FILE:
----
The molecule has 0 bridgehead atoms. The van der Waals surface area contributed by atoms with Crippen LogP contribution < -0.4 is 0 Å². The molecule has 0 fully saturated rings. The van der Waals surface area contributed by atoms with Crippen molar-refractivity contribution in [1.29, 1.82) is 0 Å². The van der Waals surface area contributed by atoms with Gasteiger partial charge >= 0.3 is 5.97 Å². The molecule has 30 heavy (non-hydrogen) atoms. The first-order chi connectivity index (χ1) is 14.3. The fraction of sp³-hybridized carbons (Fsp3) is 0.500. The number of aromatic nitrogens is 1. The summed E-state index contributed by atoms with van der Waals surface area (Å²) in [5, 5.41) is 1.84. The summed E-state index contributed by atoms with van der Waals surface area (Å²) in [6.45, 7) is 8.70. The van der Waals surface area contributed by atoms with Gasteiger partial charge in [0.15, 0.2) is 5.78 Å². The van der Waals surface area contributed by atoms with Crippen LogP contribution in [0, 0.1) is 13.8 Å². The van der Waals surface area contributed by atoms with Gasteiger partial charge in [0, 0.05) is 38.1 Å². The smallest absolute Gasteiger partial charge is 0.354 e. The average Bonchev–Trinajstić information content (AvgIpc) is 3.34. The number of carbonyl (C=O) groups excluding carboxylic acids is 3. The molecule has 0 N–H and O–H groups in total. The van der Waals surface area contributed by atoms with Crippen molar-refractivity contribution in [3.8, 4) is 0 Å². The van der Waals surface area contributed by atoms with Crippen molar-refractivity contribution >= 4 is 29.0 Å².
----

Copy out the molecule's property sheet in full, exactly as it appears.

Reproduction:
The molecule has 0 bridgehead atoms. The van der Waals surface area contributed by atoms with Crippen LogP contribution < -0.4 is 0 Å². The molecule has 0 fully saturated rings. The van der Waals surface area contributed by atoms with Crippen molar-refractivity contribution in [1.29, 1.82) is 0 Å². The van der Waals surface area contributed by atoms with Gasteiger partial charge >= 0.3 is 5.97 Å². The molecule has 30 heavy (non-hydrogen) atoms. The first-order chi connectivity index (χ1) is 14.3. The fraction of sp³-hybridized carbons (Fsp3) is 0.500. The number of aromatic nitrogens is 1. The summed E-state index contributed by atoms with van der Waals surface area (Å²) in [5, 5.41) is 1.84. The summed E-state index contributed by atoms with van der Waals surface area (Å²) in [6.45, 7) is 8.70. The van der Waals surface area contributed by atoms with Gasteiger partial charge in [0.15, 0.2) is 5.78 Å². The van der Waals surface area contributed by atoms with Crippen LogP contribution in [0, 0.1) is 13.8 Å². The van der Waals surface area contributed by atoms with Gasteiger partial charge in [0, 0.05) is 38.1 Å². The smallest absolute Gasteiger partial charge is 0.354 e. The average Bonchev–Trinajstić information content (AvgIpc) is 3.34. The number of carbonyl (C=O) groups excluding carboxylic acids is 3. The molecule has 0 N–H and O–H groups in total. The van der Waals surface area contributed by atoms with Crippen molar-refractivity contribution in [3.8, 4) is 0 Å². The van der Waals surface area contributed by atoms with Crippen molar-refractivity contribution >= 4 is 29.0 Å².